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2061: S'pore fully self-sufficient in water
Tue, Jun 29, 2010
my paper

By Kenny Chee

SINGAPORE plans to become self-sufficient in its water supply by 2061, partly by beefing up the amount of Newater and desalinated water it produces.

Deputy Prime Minister and Defence Minister Teo Chee Hean said yesterday that by 2060, Singapore plans to triple its current Newater capacity and increase by almost 10 times its desalination capacity.

This would result in Newater and desalination meeting 50 per cent and 30 per cent of the country's future water demand respectively, "should this be necessary", he said at the joint opening of two conferences, Singapore International Water Week and World Cities Summit.

Both events will have 15,000 attendees in all, including ministers from various countries and industry leaders.

Newater and desalinated water now meet 30 per cent and 10 per cent of Singapore's water needs respectively. The Government had earlier set a 2020 target for Newater to be able to provide 40 per cent of Singapore's water demand.

The remaining water supply is provided by two other national taps - water from catchment areas in Singapore, including canals and reservoirs, and imported water.

The country currently imports about 40 per cent of its water under two water agreements with Malaysia.

Singapore has decided not to renew the first agreement, which expires next year.

Dr Yaacob Ibrahim, Minister for the Environment and Water Resources, said that with the growth in the supply of Newater and desalinated water, when the second agreement to import water from Malaysia expires in 2061, "we can be self-sufficient if necessary".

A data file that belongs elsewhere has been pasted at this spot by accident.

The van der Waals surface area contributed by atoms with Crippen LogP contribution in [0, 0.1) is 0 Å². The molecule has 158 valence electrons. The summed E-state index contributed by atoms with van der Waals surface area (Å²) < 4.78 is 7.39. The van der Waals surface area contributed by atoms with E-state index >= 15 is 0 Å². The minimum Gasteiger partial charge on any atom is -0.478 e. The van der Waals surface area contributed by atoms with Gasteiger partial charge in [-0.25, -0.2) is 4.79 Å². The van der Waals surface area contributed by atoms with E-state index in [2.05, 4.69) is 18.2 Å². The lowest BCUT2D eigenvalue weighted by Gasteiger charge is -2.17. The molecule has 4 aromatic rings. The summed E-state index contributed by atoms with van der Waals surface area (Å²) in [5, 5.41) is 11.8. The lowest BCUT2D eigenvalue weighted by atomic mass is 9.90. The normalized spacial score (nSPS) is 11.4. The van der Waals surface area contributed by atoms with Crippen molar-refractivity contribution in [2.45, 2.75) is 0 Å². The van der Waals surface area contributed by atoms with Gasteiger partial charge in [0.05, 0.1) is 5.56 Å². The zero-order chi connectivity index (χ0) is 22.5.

The ramping up of production of Newater and desalinated water will help meet the expected doubling of Singapore's water demand in 50 years' time as the population and economy grow. There are also plans to increase the country's water catchment area to 90 per cent of Singapore's land area, up from the current 50 per cent.

This can be partly achieved via technology like that used in the country's variable-salinity plant, which can treat both fresh water and seawater.

But given the limits on Singapore's land, "we will have to concurrently grow other sources of water", Dr Yaacob said.

PUB has said that three new reservoirs will be ready next year, at Marina, Punggol and Serangoon. They will probably be the last estuarine reservoirs that can be built.

The increase in Newater and desalination capacity will be achieved in part by building an additional Newater plant, to complement the five existing ones. A second desalination plant will also be built, and details about it will be unveiled soon, Mr Teo said.

The new desalination plant will be designed, built, owned and operated by the private sector, to provide water to PUB.

Dr Yaacob said in April that new ways to produce water could mean higher water tariffs in the future, but the Government will carefully study any proposal for tariff revisions.

kennyc@sph.com.sg


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